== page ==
|The Great Conflagration of Constantinople (Commemorated on September 1)|
"The wrath of God burns like fire," said Moses,
A great conflagration burned the city.
In Byzantium, the danger of a fire was an imminent threat. The reason it caused such great destruction had to do with the fact that the city was built close together with much timber. The great city at the Bosporos had in every quarter a fire brigade (which consisted of the so-called collegiati), who were under the authority of the eparch, the prefect of the city. However, in the long history of Constantinople, as Nikephoros Gregoras points out, numerous fires were recorded. It has been estimated that about thirty-nine major fires broke out in Constantinople, from 388 the earliest to 1434 the latest.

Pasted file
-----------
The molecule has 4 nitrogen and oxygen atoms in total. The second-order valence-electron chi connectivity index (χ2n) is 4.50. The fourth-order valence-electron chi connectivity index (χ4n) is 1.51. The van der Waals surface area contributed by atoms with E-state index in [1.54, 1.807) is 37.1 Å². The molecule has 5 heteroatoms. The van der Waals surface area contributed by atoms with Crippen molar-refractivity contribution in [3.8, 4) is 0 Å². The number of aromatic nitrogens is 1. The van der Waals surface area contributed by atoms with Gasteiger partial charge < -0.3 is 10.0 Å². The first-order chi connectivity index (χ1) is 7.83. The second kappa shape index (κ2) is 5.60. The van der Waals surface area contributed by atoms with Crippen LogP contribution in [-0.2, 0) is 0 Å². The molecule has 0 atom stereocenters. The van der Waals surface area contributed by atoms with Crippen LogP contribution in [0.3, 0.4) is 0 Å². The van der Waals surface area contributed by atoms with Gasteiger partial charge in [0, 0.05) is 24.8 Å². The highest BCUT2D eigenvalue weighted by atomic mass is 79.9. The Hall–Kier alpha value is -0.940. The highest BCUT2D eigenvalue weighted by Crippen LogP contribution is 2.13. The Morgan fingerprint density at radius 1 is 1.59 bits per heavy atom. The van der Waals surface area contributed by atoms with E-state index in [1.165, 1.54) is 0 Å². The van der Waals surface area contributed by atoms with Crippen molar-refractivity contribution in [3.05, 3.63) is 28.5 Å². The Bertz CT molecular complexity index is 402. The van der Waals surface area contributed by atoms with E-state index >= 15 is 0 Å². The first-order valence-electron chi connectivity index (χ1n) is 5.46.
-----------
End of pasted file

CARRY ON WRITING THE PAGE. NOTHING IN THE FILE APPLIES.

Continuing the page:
On the 2nd of September in the year 465 (though the Chronicon Paschale says it was 464), during the reign of Emperor Leo I the Great (457-474), a great fire burned through Constantinople, which began in the proximity of the arsenal, near the Neorion, caused by an old woman's mishandling of a burning lamp (some believed this was a malignant demon who took the form of an old woman). The fire spread eastwards to as far as the old Temple of Apollo, southwards to the Forum of Constantine, and westwards as far as the Forum of Taurus. The conflagration is said to have lasted from between three and seven days, although the Chronicon Paschale says: "After thirty days, eight regions of the city were burnt as result of God’s wrath." The senate-house on the north side of the Forum of Constantine was destroyed, and the Nymphaeum directly opposite to it, a building in which those who had not large enough houses of their own used to celebrate their weddings. Many magnificent private residences were burned down. It is said that the patrician and general Aspar, a rival of Leo, ran about the streets with a pail of water on his shoulders, urging all to follow his example and offering silver coins to encourage them. There is no hint of the existence of a fire-brigade. The Emperor, alarmed by the disaster, withdrew across the Golden Horn to the Palace of Saint Mamas and remained there for six months. It was the most devastating of all infernos in the history of Constantinople. It's impact on the city's economic and civic life cannot be overestimated.